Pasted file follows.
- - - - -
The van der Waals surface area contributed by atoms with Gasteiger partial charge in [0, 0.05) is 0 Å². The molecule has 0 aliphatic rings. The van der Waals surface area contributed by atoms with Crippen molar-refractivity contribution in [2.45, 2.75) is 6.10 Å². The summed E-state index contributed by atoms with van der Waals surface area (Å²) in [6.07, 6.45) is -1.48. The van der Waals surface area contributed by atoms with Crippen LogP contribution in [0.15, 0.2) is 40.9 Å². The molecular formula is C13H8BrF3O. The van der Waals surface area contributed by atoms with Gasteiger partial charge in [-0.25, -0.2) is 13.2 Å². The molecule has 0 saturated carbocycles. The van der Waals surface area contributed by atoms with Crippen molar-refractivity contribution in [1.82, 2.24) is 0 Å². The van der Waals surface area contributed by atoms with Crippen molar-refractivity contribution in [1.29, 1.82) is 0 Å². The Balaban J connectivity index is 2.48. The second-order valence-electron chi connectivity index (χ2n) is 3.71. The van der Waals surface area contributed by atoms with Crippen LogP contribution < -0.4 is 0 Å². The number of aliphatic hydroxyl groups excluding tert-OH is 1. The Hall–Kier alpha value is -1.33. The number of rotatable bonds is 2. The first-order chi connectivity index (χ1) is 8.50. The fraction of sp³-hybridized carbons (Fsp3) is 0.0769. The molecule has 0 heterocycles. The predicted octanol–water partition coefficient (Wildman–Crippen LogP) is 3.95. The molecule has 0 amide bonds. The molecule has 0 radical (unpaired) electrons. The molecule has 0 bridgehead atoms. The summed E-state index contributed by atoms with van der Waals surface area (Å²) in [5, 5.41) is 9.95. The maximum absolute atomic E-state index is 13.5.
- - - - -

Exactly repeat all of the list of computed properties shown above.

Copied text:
The van der Waals surface area contributed by atoms with Gasteiger partial charge in [0, 0.05) is 0 Å². The molecule has 0 aliphatic rings. The van der Waals surface area contributed by atoms with Crippen molar-refractivity contribution in [2.45, 2.75) is 6.10 Å². The summed E-state index contributed by atoms with van der Waals surface area (Å²) in [6.07, 6.45) is -1.48. The van der Waals surface area contributed by atoms with Crippen LogP contribution in [0.15, 0.2) is 40.9 Å². The molecular formula is C13H8BrF3O. The van der Waals surface area contributed by atoms with Gasteiger partial charge in [-0.25, -0.2) is 13.2 Å². The molecule has 0 saturated carbocycles. The van der Waals surface area contributed by atoms with Crippen molar-refractivity contribution in [1.82, 2.24) is 0 Å². The van der Waals surface area contributed by atoms with Crippen molar-refractivity contribution in [1.29, 1.82) is 0 Å². The Balaban J connectivity index is 2.48. The second-order valence-electron chi connectivity index (χ2n) is 3.71. The van der Waals surface area contributed by atoms with Crippen LogP contribution < -0.4 is 0 Å². The number of aliphatic hydroxyl groups excluding tert-OH is 1. The Hall–Kier alpha value is -1.33. The number of rotatable bonds is 2. The first-order chi connectivity index (χ1) is 8.50. The fraction of sp³-hybridized carbons (Fsp3) is 0.0769. The molecule has 0 heterocycles. The predicted octanol–water partition coefficient (Wildman–Crippen LogP) is 3.95. The molecule has 0 amide bonds. The molecule has 0 radical (unpaired) electrons. The molecule has 0 bridgehead atoms. The summed E-state index contributed by atoms with van der Waals surface area (Å²) in [5, 5.41) is 9.95. The maximum absolute atomic E-state index is 13.5.